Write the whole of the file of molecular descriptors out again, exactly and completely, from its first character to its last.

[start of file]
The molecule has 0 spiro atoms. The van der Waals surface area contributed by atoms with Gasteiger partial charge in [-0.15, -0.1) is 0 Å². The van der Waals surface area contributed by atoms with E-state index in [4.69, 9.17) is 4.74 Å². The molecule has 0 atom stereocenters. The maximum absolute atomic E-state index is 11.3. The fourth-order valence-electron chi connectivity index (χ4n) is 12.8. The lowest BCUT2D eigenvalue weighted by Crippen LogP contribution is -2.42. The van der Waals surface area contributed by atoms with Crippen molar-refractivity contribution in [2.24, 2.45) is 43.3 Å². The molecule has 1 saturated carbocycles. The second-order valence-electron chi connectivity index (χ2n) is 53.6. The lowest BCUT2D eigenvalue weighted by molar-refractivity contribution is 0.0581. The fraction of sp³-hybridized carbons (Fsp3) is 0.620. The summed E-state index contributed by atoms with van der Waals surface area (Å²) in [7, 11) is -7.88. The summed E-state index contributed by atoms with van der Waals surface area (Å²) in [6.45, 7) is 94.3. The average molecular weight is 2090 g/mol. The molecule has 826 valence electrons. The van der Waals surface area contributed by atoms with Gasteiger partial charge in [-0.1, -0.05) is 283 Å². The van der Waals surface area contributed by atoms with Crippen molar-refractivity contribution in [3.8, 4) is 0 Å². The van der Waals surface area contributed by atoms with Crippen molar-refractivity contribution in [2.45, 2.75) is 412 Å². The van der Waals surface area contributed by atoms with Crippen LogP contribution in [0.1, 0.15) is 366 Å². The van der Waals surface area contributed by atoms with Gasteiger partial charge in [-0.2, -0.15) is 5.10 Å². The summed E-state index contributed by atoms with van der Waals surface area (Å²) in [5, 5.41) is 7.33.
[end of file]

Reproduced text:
The molecule has 0 spiro atoms. The van der Waals surface area contributed by atoms with Gasteiger partial charge in [-0.15, -0.1) is 0 Å². The van der Waals surface area contributed by atoms with E-state index in [4.69, 9.17) is 4.74 Å². The molecule has 0 atom stereocenters. The maximum absolute atomic E-state index is 11.3. The fourth-order valence-electron chi connectivity index (χ4n) is 12.8. The lowest BCUT2D eigenvalue weighted by Crippen LogP contribution is -2.42. The van der Waals surface area contributed by atoms with Crippen molar-refractivity contribution in [2.24, 2.45) is 43.3 Å². The molecule has 1 saturated carbocycles. The second-order valence-electron chi connectivity index (χ2n) is 53.6. The lowest BCUT2D eigenvalue weighted by molar-refractivity contribution is 0.0581. The fraction of sp³-hybridized carbons (Fsp3) is 0.620. The summed E-state index contributed by atoms with van der Waals surface area (Å²) in [7, 11) is -7.88. The summed E-state index contributed by atoms with van der Waals surface area (Å²) in [6.45, 7) is 94.3. The average molecular weight is 2090 g/mol. The molecule has 826 valence electrons. The van der Waals surface area contributed by atoms with Gasteiger partial charge in [-0.1, -0.05) is 283 Å². The van der Waals surface area contributed by atoms with Crippen molar-refractivity contribution in [3.8, 4) is 0 Å². The van der Waals surface area contributed by atoms with Crippen molar-refractivity contribution in [2.45, 2.75) is 412 Å². The van der Waals surface area contributed by atoms with Crippen LogP contribution in [0.1, 0.15) is 366 Å². The van der Waals surface area contributed by atoms with Gasteiger partial charge in [-0.2, -0.15) is 5.10 Å². The summed E-state index contributed by atoms with van der Waals surface area (Å²) in [5, 5.41) is 7.33.